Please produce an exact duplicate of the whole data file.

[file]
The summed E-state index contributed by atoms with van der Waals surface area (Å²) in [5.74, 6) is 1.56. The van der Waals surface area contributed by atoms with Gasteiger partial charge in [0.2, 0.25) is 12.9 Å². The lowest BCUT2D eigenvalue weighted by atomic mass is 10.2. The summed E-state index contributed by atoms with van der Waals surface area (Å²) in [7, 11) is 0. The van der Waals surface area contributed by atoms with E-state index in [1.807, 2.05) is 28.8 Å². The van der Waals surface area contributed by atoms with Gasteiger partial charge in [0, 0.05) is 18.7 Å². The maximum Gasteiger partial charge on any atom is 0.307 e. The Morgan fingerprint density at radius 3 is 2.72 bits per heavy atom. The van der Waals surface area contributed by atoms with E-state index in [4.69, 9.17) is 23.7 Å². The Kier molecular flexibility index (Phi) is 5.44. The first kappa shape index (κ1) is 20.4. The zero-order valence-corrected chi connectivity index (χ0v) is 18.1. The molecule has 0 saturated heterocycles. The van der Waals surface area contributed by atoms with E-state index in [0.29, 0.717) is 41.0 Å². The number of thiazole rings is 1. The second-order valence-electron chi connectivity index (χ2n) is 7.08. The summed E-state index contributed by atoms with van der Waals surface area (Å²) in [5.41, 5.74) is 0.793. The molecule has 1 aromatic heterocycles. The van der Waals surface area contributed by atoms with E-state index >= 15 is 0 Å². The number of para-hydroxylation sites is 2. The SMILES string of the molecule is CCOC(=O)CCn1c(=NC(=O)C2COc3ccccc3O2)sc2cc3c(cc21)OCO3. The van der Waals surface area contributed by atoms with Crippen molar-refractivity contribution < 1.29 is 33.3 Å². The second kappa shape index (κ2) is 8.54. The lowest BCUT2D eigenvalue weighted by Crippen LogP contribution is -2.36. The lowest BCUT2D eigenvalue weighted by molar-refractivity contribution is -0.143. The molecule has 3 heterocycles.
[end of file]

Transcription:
The summed E-state index contributed by atoms with van der Waals surface area (Å²) in [5.74, 6) is 1.56. The van der Waals surface area contributed by atoms with Gasteiger partial charge in [0.2, 0.25) is 12.9 Å². The lowest BCUT2D eigenvalue weighted by atomic mass is 10.2. The summed E-state index contributed by atoms with van der Waals surface area (Å²) in [7, 11) is 0. The van der Waals surface area contributed by atoms with E-state index in [1.807, 2.05) is 28.8 Å². The van der Waals surface area contributed by atoms with Gasteiger partial charge in [0, 0.05) is 18.7 Å². The maximum Gasteiger partial charge on any atom is 0.307 e. The Morgan fingerprint density at radius 3 is 2.72 bits per heavy atom. The van der Waals surface area contributed by atoms with E-state index in [4.69, 9.17) is 23.7 Å². The Kier molecular flexibility index (Phi) is 5.44. The first kappa shape index (κ1) is 20.4. The zero-order valence-corrected chi connectivity index (χ0v) is 18.1. The molecule has 0 saturated heterocycles. The van der Waals surface area contributed by atoms with E-state index in [0.29, 0.717) is 41.0 Å². The number of thiazole rings is 1. The second-order valence-electron chi connectivity index (χ2n) is 7.08. The summed E-state index contributed by atoms with van der Waals surface area (Å²) in [5.41, 5.74) is 0.793. The molecule has 1 aromatic heterocycles. The van der Waals surface area contributed by atoms with E-state index >= 15 is 0 Å². The number of para-hydroxylation sites is 2. The SMILES string of the molecule is CCOC(=O)CCn1c(=NC(=O)C2COc3ccccc3O2)sc2cc3c(cc21)OCO3. The van der Waals surface area contributed by atoms with Crippen molar-refractivity contribution < 1.29 is 33.3 Å². The second kappa shape index (κ2) is 8.54. The lowest BCUT2D eigenvalue weighted by Crippen LogP contribution is -2.36. The lowest BCUT2D eigenvalue weighted by molar-refractivity contribution is -0.143. The molecule has 3 heterocycles.